As we sat down for lunch, the clouds opened up, making up for a perfect setting. Beginning with Tambli, a buttermilk like drink from Karnataka with a slight hint of ginger, tomato saar, a thin Maharashtra style tomato soup and batata vadas with peanut chutney, what followed was an array of monsoon specials. Naturally sour, astringent and bitter foods were supposed to be included in the diet supposedly to benefit the stomach and keep diseases at bay in this season. So while the tomato-based saar and tenga, or the hot menas kai may be consumed even during other months, in monsoons they gain a special relevance, says Anoothi. She adds that the recipes had been collected from families belonging to different parts of the country many of whom didnt even remember whether their traditional diets ever had anything special for the rains.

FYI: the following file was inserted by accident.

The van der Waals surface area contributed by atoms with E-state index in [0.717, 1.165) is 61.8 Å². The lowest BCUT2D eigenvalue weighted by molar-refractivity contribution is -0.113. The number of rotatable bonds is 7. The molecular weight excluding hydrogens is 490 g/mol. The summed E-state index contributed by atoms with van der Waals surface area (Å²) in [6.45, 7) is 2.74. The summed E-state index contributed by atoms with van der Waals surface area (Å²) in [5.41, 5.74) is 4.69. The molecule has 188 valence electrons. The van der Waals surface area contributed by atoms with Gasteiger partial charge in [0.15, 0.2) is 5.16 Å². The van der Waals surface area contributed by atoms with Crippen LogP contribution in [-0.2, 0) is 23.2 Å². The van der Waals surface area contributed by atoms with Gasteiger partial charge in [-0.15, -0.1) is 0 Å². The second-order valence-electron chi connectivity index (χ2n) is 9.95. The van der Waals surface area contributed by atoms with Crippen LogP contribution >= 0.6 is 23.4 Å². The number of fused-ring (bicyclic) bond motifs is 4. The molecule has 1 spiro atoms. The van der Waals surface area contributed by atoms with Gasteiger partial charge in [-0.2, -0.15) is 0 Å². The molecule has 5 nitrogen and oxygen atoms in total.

The best part of the meal was usal (soaked sprouts ) with a flavouring of Maharashtra kala masala and the home-style Karachi halwa, very unlike the typical Karachi halwa we get at sweet shops. The festival is on till today at Fire, The Park Hotel.